You can post a picture by hitting the <Browse> icon under the message window and it will pop up an upload screen for you to select which picture file to send
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Old Sep 25, 2004, 2:16 PM   #7
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Thanks I will be mindful of your suggestions. Also, I will post three photos that were shot in auto mode in broad daylight.
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Old Sep 25, 2004, 9:57 PM   #8
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A few suggestions:

1. Call/email Canon tech support . Maybe they can walk you through some diagnostics.

2. If it's under warranty, then send your camera and one lens in to Canon service. Call ahead to check. At worst (assuming they don't charge you) they'll tell you it's your fault. At least you won't have to keep on guessing. Perhaps it's a camera problem, and no amount of online diagnosis will resolve it.

3. Try the "sunny 16 rule" for exposure. On a sunny day, put it on the "M" (manual) mode, set the ISO to 100, the aperture to 16, and the shutter speed to as close to 100 as you can (e.g. 125). With your back to the sun, shoot a scene that' getting direct sunlight. If the sunlit parts (excluding highly reflective parts, e.g. metal / water) are properly exposed, then at least the shutter & aperture & image sensor seem to be fine. If you have deeply shaded areas, then these may be too dark -- to a degree, that's normal; digital doesn't have the lattitude of negative film.

4. Then put it into your normal "auto" mode and shoot the same scene, perhaps focusing on different parts (ideally with something of medium tone in the center). If these are all bad, then something's probably wrong with auto exposure.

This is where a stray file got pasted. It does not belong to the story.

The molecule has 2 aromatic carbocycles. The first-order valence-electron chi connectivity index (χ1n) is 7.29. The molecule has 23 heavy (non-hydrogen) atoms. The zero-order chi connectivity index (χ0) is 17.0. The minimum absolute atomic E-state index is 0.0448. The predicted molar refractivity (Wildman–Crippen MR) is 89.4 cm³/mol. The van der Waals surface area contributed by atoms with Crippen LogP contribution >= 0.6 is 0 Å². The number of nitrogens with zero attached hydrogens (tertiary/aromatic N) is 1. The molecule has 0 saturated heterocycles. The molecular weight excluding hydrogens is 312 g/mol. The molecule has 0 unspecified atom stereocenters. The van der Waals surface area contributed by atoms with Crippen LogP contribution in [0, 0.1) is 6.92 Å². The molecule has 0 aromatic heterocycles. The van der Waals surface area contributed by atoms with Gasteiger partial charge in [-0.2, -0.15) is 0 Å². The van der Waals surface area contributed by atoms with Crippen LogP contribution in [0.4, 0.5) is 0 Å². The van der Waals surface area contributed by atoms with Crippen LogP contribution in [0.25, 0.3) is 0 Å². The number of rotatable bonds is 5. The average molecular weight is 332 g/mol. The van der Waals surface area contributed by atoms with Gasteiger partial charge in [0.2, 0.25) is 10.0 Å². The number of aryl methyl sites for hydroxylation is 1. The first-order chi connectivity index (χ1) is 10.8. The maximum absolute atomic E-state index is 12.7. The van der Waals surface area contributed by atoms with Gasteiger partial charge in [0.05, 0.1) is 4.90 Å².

5. Use the histrogram for judging exposure. Aim to get the image as bright as possible without hitting the right edge of the histrogram. (Of course, use your judgement on occasion when you need to blow a few highlights in order to get more shadow detail).

But I suspect that you might have gone through some of these, and are seeing an actual camera problem. "Try cleaning the lens contacts" is advice that I've heard on occasion.

On the "blurry background" -- perhaps it's normal because you're used to the P&S digicams (that have greater inherent depth of field)? However, if you're shooting on a sunny day (at f/16 or so), with the 17-40 on widethen although you might get some blur if the relative distances between subject and background is great, the background in general should not be blurred. The 10D has a depth of field preview button that can be used to guage the amount of blurriness that you would get at various apertures for your lens & composition. Background blurriness through the viewfinder (when not using DoF preview) is normal because you're seeing it at the lens' widest aperture.

You might be able to, via manual settings & looking at the histogram be able to coax the camera to give you the exposure you want, regardless of any exposure sensor / logic flaw. If you need to bump the ISO very high to get an image in decent lighting, then there's a problem. If you can't even do that by going to such extremes, then you've got a "bigger" problem.
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Old Oct 20, 2004, 5:56 PM   #9
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Did you ever find a 'cure' for this problem, I have just upgraded toa 300D, and have exactly the same problem, dark images etc

I am not what you would call a novice, and have had many FilmSLR's & Medium Format Cameras and countless Digicamsto date.

I am having to correct all the images in Photoshop, but it is not an ideal solution.

Thanks in advance

Andy


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Old Oct 21, 2004, 10:39 PM   #10
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Hello Madwand,

Thank you very much for the troubleshooting procedures. The camera failed all of them I am still getting dark images that are still dark even when corrected. Not sure what to do next!